Just a quick post on the Windows Recycle Bin whilst it’s fresh in my mind (also because I posted some findings on Twitter, and will definitely lose them if I want to refer back another time). I figure since I did the testing I should get it down somewhere. Already spent the time to do it so may as well get it down on paper so I don’t have to redo it again another time 🙂
Another Sunday Funday!
This time, we’re cutting and pasting across volumes. I decided to take a slightly different route than last week and just created two VHDs to cut and paste between. (I have no idea why I didn’t think of that last week, do all of the copying and pasting in one go and then be done with it. If there’s a hard way to do something, I will find it 🙂 ).
No, this isn’t a post about Clippy, sorry everyone, especially Lee 🙂 Clippy’s gone forever. (more…)
It’s not uncommon to be asked whether a user had a login password or to need it to login to a virtualised copy of a suspects computer. In the case of the later, you can usually just clear the password and proceed, but sometimes knowing the password may be important.
I played with a few tools that I had on hand to get a local user’s NTLM hash during Dave and Matt’s DFIR CTF at DEF CON and documented my findings (and finally got around to finishing this up)
I have recently started looking at the wealth of data that can be obtained from file system iPhone extractions; a lot of which has already been explored by Sarah Edwards in her iOS of Sauron presentation, and also recently in her post on the KnowledgeC database.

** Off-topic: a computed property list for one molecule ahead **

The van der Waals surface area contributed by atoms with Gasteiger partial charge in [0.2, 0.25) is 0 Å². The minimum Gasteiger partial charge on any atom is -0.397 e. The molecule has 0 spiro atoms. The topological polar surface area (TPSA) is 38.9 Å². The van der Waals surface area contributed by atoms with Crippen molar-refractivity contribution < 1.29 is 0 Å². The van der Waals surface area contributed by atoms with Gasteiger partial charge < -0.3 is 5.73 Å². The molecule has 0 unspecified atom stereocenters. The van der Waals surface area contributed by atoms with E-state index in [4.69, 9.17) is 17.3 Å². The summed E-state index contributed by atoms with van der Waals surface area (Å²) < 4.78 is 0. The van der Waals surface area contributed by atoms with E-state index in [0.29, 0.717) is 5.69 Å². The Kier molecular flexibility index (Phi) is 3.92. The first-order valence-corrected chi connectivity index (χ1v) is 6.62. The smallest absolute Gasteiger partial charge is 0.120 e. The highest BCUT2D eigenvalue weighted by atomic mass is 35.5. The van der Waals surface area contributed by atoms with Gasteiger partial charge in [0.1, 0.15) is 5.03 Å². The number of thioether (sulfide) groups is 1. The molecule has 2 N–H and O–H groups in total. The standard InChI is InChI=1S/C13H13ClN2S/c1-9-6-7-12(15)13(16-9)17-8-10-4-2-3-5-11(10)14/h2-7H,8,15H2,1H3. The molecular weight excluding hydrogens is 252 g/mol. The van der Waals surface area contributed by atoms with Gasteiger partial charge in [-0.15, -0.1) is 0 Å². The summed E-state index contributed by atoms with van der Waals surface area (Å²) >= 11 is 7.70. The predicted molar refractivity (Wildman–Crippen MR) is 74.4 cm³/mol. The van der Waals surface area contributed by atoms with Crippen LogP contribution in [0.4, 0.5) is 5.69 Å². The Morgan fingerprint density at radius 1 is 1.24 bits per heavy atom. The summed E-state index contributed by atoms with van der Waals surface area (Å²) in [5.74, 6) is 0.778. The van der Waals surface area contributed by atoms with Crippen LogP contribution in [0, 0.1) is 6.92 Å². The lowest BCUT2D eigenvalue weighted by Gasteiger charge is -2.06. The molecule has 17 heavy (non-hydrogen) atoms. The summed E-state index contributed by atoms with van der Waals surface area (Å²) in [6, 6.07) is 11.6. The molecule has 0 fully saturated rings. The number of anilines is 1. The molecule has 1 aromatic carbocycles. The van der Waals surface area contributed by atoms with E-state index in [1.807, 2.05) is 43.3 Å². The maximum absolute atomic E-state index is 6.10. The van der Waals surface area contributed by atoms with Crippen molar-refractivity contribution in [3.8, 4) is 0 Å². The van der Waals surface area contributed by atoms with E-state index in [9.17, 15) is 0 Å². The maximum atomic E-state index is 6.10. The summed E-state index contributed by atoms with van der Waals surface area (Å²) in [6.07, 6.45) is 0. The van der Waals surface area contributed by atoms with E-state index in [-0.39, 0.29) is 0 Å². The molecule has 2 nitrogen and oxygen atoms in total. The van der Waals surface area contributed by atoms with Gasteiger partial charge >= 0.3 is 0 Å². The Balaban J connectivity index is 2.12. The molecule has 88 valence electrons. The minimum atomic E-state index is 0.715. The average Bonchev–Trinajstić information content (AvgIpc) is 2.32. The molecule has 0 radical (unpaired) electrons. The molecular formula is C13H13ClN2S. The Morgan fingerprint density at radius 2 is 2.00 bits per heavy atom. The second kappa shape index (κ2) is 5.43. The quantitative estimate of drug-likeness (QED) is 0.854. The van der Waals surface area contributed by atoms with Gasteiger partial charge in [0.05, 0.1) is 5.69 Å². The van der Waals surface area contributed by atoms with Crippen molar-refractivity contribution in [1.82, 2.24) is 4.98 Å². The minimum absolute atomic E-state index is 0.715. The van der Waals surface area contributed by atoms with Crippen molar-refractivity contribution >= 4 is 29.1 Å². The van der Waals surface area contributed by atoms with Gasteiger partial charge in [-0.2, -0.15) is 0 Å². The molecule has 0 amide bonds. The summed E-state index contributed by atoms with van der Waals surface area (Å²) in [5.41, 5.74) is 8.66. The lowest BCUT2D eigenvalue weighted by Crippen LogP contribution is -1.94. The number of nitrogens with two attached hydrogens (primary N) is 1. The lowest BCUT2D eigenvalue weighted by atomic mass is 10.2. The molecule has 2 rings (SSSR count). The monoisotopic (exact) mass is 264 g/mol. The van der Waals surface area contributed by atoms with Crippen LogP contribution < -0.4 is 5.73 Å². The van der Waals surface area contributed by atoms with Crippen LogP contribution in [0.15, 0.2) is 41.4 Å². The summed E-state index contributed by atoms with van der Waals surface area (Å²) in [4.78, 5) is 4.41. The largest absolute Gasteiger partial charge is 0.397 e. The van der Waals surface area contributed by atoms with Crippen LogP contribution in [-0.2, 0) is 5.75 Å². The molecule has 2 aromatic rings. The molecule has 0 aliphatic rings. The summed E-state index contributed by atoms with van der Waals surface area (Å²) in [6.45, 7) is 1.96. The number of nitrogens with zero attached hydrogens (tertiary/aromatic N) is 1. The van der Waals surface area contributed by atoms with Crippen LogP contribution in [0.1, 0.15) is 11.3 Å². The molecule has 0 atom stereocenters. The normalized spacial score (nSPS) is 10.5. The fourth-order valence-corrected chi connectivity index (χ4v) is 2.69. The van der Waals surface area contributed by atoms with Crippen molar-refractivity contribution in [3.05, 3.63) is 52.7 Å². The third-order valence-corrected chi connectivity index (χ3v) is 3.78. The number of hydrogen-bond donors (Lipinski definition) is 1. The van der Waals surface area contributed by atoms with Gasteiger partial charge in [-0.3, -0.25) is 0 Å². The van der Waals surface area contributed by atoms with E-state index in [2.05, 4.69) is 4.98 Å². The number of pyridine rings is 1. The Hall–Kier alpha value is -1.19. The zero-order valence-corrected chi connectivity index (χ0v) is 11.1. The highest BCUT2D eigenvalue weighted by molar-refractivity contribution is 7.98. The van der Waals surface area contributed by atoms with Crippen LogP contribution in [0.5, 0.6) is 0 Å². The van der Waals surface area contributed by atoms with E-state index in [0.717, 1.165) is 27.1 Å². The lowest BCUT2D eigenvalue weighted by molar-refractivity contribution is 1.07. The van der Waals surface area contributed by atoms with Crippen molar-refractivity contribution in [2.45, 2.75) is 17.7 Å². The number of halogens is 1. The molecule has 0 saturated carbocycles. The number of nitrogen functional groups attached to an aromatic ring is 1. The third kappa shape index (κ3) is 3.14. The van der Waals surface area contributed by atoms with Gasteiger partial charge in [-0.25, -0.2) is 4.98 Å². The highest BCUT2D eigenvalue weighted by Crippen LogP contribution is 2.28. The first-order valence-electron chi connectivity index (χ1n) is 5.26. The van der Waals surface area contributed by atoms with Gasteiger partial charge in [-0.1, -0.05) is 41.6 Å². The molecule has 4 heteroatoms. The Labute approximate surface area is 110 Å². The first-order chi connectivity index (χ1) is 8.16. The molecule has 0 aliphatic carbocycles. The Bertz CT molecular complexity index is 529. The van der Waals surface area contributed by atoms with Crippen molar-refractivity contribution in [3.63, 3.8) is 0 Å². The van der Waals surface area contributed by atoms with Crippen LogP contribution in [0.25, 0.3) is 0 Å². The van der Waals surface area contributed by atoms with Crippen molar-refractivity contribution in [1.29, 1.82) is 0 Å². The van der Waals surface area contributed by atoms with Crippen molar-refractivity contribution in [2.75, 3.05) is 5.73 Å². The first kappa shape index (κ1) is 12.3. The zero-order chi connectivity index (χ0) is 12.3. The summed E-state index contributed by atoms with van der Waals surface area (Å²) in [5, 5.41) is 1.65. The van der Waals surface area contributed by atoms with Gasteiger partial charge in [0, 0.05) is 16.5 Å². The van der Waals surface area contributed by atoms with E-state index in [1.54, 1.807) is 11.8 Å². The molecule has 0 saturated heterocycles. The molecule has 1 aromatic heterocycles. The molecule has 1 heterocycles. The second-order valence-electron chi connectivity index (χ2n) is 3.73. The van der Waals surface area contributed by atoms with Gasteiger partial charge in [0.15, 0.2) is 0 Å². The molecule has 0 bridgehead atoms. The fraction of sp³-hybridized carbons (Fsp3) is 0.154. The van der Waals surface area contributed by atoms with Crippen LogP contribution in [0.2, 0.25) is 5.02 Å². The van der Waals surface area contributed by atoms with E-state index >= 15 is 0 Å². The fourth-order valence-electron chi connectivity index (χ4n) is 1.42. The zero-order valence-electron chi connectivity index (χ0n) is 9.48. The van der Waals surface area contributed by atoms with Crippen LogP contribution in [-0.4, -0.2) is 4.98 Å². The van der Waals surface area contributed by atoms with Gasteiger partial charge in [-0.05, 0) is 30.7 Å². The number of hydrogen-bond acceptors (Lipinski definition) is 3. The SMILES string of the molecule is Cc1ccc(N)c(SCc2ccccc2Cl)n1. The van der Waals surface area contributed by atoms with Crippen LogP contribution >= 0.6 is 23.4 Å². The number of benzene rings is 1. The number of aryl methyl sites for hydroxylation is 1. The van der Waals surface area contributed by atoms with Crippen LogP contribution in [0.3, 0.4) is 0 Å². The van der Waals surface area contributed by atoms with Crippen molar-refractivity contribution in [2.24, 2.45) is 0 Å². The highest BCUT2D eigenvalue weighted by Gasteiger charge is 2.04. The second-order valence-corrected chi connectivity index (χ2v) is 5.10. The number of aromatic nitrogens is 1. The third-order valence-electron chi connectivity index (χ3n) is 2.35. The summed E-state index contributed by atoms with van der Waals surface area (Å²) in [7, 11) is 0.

Based on that I decided to take a look at the powerlog PLSQL SQLite databases on a jailbroken iPhone running iOS 10.2. I would have to double check, but I don’t think this file will get exported from a standard backup, and as a result you’ll have to jail break the device to get at this file. (more…)
Had a need to do some quick testing on different operations on OS X 10.10.5 (Yosemite) and thought I’d share (plus ask for some assistance).
We’ve been seeing a lot of new blogs popping up recently, and I wanted to share parts of my recent Enfuse presentation on personal branding in the hopes of encouraging more people to follow suit (that and I’m still trying to post up once a month)
A couple weeks ago at Techno Security I saw a presentation about examining cloud storage applications such as Dropbox. Whilst the presentation was great, the main thing I noticed was that when the presenter selected a Zone Identifier ADS there was more than the usual ZoneID=3.
Finally decided to do a little bit more digging!
For background on Zone Identifiers, you can see the paper by Paul Sanderson here.